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08-29-2018 | Blood glucose monitoring | Editorial | Article

The ambulatory glucose profile: What, why, and how?

Author: Lori Berard

Author bio | Disclosures

Once only available for a select group of people with diabetes using continuous glucose monitoring (CGM), the ambulatory glucose profile (AGP) is now being utilized worldwide by hundreds of thousands of individuals with diabetes and their clinicians to analyze blood glucose monitoring results. So what exactly is an AGP? Why is it now being more widely used? And how does it help? This article will provide answers to these questions and more.

Drawbacks to existing approaches and the need for change

Glucose levels have traditionally been self-measured with a finger stick and glucose meter, a process referred to as self-monitoring of blood glucose (SMBG). CGM devices have evolved the paradigm through the use of a sensor placed in the interstitial fluid that measures and reports the blood glucose concentration as often as every 5 minutes for approximately 7 days (the labeled length of use of most sensors). While both SMBG and CGM provide benefits, they also pose certain challenges. For instance, SMBG is unable to capture enough data points to tell a complete story of daily glucose control, partially because of human behavior (ie, testing frequency and adherence to recommended testing patterns); while with CGM, the challenge can be the production of too much data.

Using glucose monitoring to effect therapeutic and lifestyle changes is a collaborative effort between individuals living with diabetes and their healthcare team. In practice, this typically involves the person with diabetes responding to their blood glucose result at the time of checking by making changes to their food, activity, or medication (most specifically insulin). It is often only during a routine visit with their diabetes care team or when they are struggling with levels of glucose control—whether too high or too low—that all of a patient’s recent blood glucose results (SMBG or CGM) are reviewed for patterns, a process referred to as pattern management [1].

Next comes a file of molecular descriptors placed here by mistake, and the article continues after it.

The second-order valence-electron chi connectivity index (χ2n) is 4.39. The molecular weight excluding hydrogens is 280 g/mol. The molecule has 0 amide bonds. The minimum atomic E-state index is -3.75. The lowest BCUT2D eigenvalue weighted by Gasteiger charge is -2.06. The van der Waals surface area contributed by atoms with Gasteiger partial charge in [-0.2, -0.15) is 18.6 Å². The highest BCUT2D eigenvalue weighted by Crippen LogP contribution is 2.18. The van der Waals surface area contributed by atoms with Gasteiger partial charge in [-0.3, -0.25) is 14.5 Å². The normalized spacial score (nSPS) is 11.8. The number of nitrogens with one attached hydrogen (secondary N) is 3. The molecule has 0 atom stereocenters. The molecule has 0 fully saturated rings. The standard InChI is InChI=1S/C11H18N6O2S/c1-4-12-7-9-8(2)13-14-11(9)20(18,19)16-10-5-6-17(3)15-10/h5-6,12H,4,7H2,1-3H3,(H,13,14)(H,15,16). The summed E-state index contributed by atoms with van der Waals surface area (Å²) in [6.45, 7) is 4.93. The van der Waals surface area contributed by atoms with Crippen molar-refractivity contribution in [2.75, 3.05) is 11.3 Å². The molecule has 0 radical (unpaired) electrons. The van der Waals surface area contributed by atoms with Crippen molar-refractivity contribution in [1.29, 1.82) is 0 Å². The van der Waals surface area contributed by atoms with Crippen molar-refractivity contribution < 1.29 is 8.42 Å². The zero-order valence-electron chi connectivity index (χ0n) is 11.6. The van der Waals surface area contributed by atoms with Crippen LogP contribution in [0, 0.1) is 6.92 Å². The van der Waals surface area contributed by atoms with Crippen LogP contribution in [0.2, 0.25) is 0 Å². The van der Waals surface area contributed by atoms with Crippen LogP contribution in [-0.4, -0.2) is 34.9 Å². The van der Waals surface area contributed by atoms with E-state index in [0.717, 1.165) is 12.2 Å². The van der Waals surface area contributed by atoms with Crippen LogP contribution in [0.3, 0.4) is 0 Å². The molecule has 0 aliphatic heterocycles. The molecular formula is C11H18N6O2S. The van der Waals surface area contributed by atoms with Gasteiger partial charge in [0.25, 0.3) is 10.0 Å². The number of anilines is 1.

Glycated hemoglobin (HbA1c) does not capture the highs and lows from the day, or the patterns in glucose levels. As a result, HbA1c alone does not provide enough information to make treatment decisions, especially when suspecting hypoglycemia or hyperglycemia. 

Simplifying and standardizing pattern management

Effective use of glucose data is challenging for healthcare professionals who have not been trained to identify glucose patterns, something which is often hampered by the recording method used. If glucose readings are not recorded in an organized/recognizable fashion, interpretation of the trends in the data can become much more difficult. This can be addressed, somewhat, through the use of software that facilitates the download and interpretation of glucose meter readings. Unfortunately this approach is hampered by being time-consuming, not always readily available in all clinics, and lacking standardization. Further complications include inadequate provision of information, poor knowledge regarding the meaning of the results, and an inability to identify appropriate adjustments based on the results.

For many healthcare providers, the challenges of working with SMBG/CGM data have reinforced the practice of making therapeutic decisions by glycated hemoglobin (HbA1c) values alone. HbA1c does not capture the highs and lows from the day, or the patterns in glucose levels. As a result, HbA1c alone does not provide enough information to make treatment decisions, especially when suspecting hypoglycemia or hyperglycemia.

From inception to realization

The AGP was first discussed in a paper published in 1987 [2]. Over the following 3 decades, as software evolved and demonstrated relevance to clinical practice, several more publications describing its clinical utility became available [3]. A more recent paper, published in 2013, presents recommendations for the standardization of glucose reporting and analysis in order to optimize diabetes care [4]. In the past few years, AGP software has been made available through web-based diabetes management systems such as diasend® (Glooko, Inc., Mountain View, California, USA), and through flash glucose monitoring (FGM) devices, which include the relevant software as part of the reader. More than 30 years since it was first discussed, I strongly believe that the time has come for AGP.

A visual tool to aid clinical decision making